Briefing / Global
Portugal’s president in shorts and the long game for Poland’s shipping industry.
style leader no.69
Portugal — MARCELO REBELO DE SOUSA
Portugal’s president doesn’t need much sleep. Between interviews at 22.00 and phone calls to his staff at dawn, Marcelo Rebelo de Sousa has a reputation for keeping odd hours – just one of the peculiarities he has become known for throughout his 40-year career as a politician and a pundit. Even today, at 67, you might see the Social Democrat early in the morning at the beach in Cascais, the well-off suburb of Lisbon where he lives, ready for a dip.
During daylight hours, however, dressed in his trademark blue tie and suit, he has taken a leading role in what promises to be the most unpredictable presidency in recent Portuguese history. From breaking protocol to walk, rather than drive, to his inauguration in March to inviting the president of the European Central Bank, Mario Draghi, to the first Council of State meeting, his theatrics have kept him centre stage. Critics call Rebelo de Sousa a schemer and it’s true that there is design to his antics. “He needs to have fun,” says his biographer Vítor Matos. “At the same time he creates an effect around each of his actions.”
Rebelo de Sousa, the former leader of the opposition Social Democrats party, won the presidential election in January with a majority in the first round. He was favoured in polls in the lead-up after promising to promote compromise with Portugal’s recently elected – and fractured – left-wing coalition government.
“He’s popular, almost populist,” says Matos, who adds that the support of public opinion will be fundamental when he does make serious decisions, especially in a position with no executive power. “Soft power is his strong suit.”
Rebelo de Sousa has a legion of fans thanks to his career as a popular political pundit. Distancing himself from his austere predecessor, his campaign ran around affection: hugs, frequent jokes and a big smile.
On formal occasions it’s not hard to guess what he’ll be wearing: blue tie and a two-button tailor-made blue suit. But he embraces the chance to dress the part as a normal guy when he can: national football team scarves, traditional caps or polo shirts.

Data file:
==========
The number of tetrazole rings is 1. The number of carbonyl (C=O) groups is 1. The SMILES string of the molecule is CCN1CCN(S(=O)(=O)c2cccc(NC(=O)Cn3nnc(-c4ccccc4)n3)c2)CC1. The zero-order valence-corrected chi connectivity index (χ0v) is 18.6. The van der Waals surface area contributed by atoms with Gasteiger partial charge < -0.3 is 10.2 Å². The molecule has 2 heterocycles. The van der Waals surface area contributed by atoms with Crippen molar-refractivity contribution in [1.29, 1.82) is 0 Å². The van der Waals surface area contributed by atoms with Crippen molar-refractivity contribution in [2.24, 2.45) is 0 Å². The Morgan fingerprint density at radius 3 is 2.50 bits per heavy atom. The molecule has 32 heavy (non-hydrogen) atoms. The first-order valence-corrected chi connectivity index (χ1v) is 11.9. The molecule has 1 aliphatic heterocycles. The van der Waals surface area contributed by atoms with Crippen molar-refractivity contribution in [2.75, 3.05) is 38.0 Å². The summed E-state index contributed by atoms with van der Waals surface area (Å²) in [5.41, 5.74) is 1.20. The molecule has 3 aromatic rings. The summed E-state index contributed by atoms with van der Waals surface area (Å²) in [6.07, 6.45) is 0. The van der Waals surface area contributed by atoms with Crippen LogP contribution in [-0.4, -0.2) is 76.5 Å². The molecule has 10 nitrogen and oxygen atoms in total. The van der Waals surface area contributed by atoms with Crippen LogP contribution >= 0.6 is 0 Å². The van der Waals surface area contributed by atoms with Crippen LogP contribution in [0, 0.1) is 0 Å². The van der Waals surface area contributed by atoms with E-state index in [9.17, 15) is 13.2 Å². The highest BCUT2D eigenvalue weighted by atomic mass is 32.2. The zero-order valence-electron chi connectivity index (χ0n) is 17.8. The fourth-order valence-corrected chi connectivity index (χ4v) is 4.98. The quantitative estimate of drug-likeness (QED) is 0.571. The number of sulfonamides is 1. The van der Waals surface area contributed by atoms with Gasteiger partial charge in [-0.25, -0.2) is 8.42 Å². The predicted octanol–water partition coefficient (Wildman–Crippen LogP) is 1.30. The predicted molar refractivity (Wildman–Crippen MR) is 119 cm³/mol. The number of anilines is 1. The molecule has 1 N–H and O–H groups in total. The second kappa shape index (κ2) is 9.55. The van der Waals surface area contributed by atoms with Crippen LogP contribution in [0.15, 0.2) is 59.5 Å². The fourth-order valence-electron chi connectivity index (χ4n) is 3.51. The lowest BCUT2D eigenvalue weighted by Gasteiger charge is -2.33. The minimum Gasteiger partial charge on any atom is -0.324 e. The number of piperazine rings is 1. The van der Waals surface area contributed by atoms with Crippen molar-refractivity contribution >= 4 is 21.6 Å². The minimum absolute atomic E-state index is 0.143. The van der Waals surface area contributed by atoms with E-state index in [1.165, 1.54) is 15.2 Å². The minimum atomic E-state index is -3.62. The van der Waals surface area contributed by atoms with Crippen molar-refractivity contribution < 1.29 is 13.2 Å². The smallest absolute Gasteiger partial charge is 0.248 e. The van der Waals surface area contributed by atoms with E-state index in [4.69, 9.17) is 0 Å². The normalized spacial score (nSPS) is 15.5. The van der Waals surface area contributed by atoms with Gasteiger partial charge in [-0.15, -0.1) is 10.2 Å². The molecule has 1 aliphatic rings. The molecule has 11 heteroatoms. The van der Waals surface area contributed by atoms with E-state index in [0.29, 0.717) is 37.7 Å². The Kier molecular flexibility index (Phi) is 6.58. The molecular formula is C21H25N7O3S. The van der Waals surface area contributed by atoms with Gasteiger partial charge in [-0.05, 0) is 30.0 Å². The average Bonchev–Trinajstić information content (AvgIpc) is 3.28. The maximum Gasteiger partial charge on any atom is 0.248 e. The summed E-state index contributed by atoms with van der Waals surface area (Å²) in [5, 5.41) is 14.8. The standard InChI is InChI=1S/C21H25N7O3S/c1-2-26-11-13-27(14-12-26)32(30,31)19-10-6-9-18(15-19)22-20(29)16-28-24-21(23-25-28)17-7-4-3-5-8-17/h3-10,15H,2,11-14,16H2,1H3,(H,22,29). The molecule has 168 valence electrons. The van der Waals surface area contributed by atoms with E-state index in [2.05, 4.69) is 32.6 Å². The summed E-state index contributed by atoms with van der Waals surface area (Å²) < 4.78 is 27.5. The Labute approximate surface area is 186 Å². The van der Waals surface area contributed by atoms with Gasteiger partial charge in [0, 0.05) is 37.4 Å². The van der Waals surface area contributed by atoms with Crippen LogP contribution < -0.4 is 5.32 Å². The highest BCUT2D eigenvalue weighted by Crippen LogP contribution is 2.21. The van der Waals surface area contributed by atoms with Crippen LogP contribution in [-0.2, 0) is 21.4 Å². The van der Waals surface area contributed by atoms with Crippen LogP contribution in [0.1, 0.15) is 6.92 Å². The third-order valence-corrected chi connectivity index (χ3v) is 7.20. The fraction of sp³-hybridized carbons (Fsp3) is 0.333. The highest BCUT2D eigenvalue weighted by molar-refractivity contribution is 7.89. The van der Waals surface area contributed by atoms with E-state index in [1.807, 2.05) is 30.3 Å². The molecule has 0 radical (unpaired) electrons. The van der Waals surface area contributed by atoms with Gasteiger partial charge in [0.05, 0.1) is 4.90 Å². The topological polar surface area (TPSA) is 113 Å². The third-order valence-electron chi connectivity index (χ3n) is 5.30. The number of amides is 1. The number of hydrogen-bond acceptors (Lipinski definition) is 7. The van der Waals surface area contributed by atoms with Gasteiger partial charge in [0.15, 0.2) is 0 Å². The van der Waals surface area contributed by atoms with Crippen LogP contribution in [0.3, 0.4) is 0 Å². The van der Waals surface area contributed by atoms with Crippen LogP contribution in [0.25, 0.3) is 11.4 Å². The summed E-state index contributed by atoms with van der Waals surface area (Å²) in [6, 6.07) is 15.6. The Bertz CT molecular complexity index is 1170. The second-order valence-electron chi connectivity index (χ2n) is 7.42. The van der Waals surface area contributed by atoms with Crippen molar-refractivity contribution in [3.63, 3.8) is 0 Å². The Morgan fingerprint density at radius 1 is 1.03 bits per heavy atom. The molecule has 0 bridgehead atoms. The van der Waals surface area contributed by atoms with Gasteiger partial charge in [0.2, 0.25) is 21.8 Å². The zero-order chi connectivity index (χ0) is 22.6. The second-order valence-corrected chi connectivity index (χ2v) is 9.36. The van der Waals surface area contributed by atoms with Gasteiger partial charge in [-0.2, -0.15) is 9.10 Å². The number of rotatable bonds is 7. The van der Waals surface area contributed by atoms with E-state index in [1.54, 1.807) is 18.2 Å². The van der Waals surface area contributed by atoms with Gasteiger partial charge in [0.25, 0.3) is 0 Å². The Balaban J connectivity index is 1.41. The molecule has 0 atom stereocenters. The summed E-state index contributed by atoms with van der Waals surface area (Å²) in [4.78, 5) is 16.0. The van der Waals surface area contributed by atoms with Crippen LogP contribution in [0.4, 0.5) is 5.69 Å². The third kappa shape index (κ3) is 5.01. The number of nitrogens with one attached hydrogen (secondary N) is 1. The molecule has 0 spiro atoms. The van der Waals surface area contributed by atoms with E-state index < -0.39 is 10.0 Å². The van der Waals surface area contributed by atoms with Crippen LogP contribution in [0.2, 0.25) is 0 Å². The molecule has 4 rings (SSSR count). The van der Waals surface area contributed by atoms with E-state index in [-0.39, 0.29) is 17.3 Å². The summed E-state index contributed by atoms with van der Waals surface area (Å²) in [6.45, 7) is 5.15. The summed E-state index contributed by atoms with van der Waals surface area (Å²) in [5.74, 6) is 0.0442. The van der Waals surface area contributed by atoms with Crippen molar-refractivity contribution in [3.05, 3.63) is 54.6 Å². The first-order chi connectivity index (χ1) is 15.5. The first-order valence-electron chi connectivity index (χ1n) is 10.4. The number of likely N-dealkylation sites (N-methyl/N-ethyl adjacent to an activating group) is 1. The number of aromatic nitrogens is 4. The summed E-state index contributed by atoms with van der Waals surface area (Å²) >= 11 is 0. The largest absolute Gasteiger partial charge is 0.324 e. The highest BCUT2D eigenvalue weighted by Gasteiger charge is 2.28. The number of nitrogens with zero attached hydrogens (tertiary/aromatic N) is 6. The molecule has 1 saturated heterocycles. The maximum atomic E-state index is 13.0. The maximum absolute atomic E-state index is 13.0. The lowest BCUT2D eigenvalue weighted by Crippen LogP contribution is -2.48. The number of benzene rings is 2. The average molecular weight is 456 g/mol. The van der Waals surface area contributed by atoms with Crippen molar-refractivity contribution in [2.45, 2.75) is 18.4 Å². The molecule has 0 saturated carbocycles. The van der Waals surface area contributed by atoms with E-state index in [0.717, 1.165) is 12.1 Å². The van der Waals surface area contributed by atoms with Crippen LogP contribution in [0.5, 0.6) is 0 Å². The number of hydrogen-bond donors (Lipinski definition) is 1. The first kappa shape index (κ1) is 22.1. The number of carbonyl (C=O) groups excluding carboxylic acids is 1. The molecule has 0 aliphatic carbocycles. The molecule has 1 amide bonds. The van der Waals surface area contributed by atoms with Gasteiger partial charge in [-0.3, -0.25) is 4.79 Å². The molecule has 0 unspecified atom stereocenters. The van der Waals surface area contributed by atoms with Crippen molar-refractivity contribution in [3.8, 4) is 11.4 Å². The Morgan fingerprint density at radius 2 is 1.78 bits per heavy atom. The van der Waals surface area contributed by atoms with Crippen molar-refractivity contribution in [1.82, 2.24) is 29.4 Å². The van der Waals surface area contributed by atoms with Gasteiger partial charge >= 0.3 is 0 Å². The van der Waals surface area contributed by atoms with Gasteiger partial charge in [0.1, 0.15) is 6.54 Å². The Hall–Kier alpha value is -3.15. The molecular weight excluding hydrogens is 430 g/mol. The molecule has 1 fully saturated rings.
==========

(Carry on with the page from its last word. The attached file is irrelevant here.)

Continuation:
The year-round dips in the ocean (and an unforgettable 1989 Tagus river crossing as part of a media stunt) call for shorts in solid patterns and cool colours.
Moccasins for the beach and then monk shoes for work – a convenient alliance between comfort and style.
Former Yugoslav Republic of Macedonia
Date: 5 June
Candidates: The opposition, the Social Democrats, has said that it will boycott the election. If it does a return to power by Nikola Gruevski’s vmro-dpmne looks inevitable.
Issues: This early election was scheduled for April and meant to reset the country’s politics after months of scandal – but was postponed due to more scandal.
Monocle comment: Macedonia is long overdue a serious government.
Poland — INDUSTRY
Poland’s shipyards played a historic role in rise of the Solidarity trade union movement that led to the fall of communism in the country in 1989 but their glory has since faded. To revive them, Poland’s Law and Justice party government, which came to power last autumn, recently adopted a new law introducing tax exemptions making it easier to include shipyards in special economic zones.
The government sees reviving the shipbuilding industry as an integral part of its economic development programme. It hopes that 3,000 jobs will be created but the questions remains: can Poland attract new business?
District mayor of Neukölln
Few places in Germany face such tough challenges to integration as Berlin’s Neukölln district: one in five residents are foreign, born in 151 different nations; a further one in five are second-generation immigrants. District mayor Franziska Giffey has a clear idea of what needs to be done.
What can other parts of Germany learn from Neukölln?
The question has been the same for years: how can we not just take care of people but empower them? The answer is always the same too: education – starting in early childhood. It takes a strong state, strong institutions and an integrated approach. So we do projects for everyone, not just refugees or Arabic children. Anything else leads to resentment. We communicate to people from different value systems that our constitution isn’t negotiable. There are rules to follow.
You are critical of some Islamic values. Does that make your work here harder?
We are sympathetic but sympathy ends where another person’s rights and liberties are infringed. Some people say that if girls can’t attend swimming lessons because of their beliefs we have to accept that. No. Swimming lessons are part of school and that is compulsory for everyone.
What would you recommend to other mayors?
Mayors have to demand more personnel. Integration can only happen at a local level. They also have to back up volunteers with actual staff to co-ordinate efforts. It’s important to balance resources between new arrivals and the existing population too. We’re talking about people who can contribute great things when empowered.